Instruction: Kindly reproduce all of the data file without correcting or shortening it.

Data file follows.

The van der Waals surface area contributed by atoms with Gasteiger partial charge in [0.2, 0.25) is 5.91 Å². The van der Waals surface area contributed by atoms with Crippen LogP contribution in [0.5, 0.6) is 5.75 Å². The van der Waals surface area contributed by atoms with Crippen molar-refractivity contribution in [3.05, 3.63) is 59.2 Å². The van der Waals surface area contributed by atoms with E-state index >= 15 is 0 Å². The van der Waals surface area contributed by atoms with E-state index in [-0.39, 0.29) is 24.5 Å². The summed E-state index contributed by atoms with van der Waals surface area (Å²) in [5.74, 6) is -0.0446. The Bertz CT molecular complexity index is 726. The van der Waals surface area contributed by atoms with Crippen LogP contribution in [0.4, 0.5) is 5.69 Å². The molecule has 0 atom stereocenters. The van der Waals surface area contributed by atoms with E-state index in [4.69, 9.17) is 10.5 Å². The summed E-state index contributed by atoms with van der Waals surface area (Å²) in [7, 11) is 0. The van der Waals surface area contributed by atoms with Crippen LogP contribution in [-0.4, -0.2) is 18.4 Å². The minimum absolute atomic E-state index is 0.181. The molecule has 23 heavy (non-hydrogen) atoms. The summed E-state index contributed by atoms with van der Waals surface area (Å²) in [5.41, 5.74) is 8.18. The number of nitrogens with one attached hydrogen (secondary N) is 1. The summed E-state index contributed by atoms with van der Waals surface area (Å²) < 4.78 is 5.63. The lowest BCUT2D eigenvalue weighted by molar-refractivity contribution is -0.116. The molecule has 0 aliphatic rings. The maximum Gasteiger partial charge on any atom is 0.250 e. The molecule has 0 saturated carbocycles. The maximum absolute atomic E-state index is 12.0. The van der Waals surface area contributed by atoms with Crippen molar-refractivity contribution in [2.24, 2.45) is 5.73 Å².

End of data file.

The van der Waals surface area contributed by atoms with Gasteiger partial charge in [0.2, 0.25) is 5.91 Å². The van der Waals surface area contributed by atoms with Crippen LogP contribution in [0.5, 0.6) is 5.75 Å². The van der Waals surface area contributed by atoms with Crippen molar-refractivity contribution in [3.05, 3.63) is 59.2 Å². The van der Waals surface area contributed by atoms with E-state index >= 15 is 0 Å². The van der Waals surface area contributed by atoms with E-state index in [-0.39, 0.29) is 24.5 Å². The summed E-state index contributed by atoms with van der Waals surface area (Å²) in [5.74, 6) is -0.0446. The Bertz CT molecular complexity index is 726. The van der Waals surface area contributed by atoms with Crippen LogP contribution in [0.4, 0.5) is 5.69 Å². The molecule has 0 atom stereocenters. The van der Waals surface area contributed by atoms with E-state index in [4.69, 9.17) is 10.5 Å². The summed E-state index contributed by atoms with van der Waals surface area (Å²) in [7, 11) is 0. The van der Waals surface area contributed by atoms with Crippen LogP contribution in [-0.4, -0.2) is 18.4 Å². The minimum absolute atomic E-state index is 0.181. The molecule has 23 heavy (non-hydrogen) atoms. The summed E-state index contributed by atoms with van der Waals surface area (Å²) in [5.41, 5.74) is 8.18. The number of nitrogens with one attached hydrogen (secondary N) is 1. The summed E-state index contributed by atoms with van der Waals surface area (Å²) < 4.78 is 5.63. The lowest BCUT2D eigenvalue weighted by molar-refractivity contribution is -0.116. The molecule has 0 aliphatic rings. The maximum Gasteiger partial charge on any atom is 0.250 e. The molecule has 0 saturated carbocycles. The maximum absolute atomic E-state index is 12.0. The van der Waals surface area contributed by atoms with Crippen molar-refractivity contribution in [2.24, 2.45) is 5.73 Å².